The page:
Oats, traditionally grown in the spring as a grain crop, can also be planted in the summer as a late season forage, providing a feed alternative for horse owners and livestock producers short on hay or pasture.

Based on five years of Ohio State University Extension research, oats planted in late July or early August can be grazed well into winter.

“We have consistently experienced production of 4 to 7 tons of dry matter with an average of 18% protein. In some trials we were still getting 11% protein with oats grazed as late as March,” said Stan Smith, an OSU Extension program assistant in Fairfield County. “The average production of hay harvested from perennial forages in Ohio is less than half of that. Without including land or harvest costs, the oats produced at that tonnage come at a total cost of less than $25 per ton, even at today’s fertilizer prices. Hay, by comparison, is presently valued at $60 to $70 or more per ton.”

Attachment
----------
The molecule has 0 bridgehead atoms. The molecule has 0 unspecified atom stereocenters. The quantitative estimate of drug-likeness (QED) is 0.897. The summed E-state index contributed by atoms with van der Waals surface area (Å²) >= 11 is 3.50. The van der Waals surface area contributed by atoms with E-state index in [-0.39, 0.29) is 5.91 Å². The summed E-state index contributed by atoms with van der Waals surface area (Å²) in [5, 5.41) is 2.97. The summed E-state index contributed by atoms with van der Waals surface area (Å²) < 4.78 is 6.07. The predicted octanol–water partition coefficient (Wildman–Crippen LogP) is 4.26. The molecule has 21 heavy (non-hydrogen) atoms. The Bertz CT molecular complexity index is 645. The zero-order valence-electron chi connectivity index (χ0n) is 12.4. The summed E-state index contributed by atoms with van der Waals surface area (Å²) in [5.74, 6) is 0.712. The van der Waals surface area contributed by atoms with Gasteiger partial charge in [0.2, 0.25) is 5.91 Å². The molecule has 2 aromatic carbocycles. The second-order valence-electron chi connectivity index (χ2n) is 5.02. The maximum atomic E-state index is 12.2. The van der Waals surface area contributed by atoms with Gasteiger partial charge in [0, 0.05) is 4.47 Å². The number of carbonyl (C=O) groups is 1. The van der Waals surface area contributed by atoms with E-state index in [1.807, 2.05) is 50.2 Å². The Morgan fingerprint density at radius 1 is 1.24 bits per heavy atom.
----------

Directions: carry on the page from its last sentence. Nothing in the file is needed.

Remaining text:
Not all forages–or horses–are created equal. Ask your veterinarian if oats are appropriate for your horse.
With forage production in Ohio and surrounding states down this season due to a spring cold spell and ongoing dry conditions, producers are searching for alternative forages that are easy to establish and won’t break the bank.

Planting oats in the summer with the idea of grazing the crop was never thought of as an option in Ohio until Fairfield County Soil and Water Conservation District engineering technician Curt Stivison made a trip to the Heart of America Grazing Conference in 2001. There, Stivison learned about late-planted oats research through the University of Illinois and decided to bring the concept back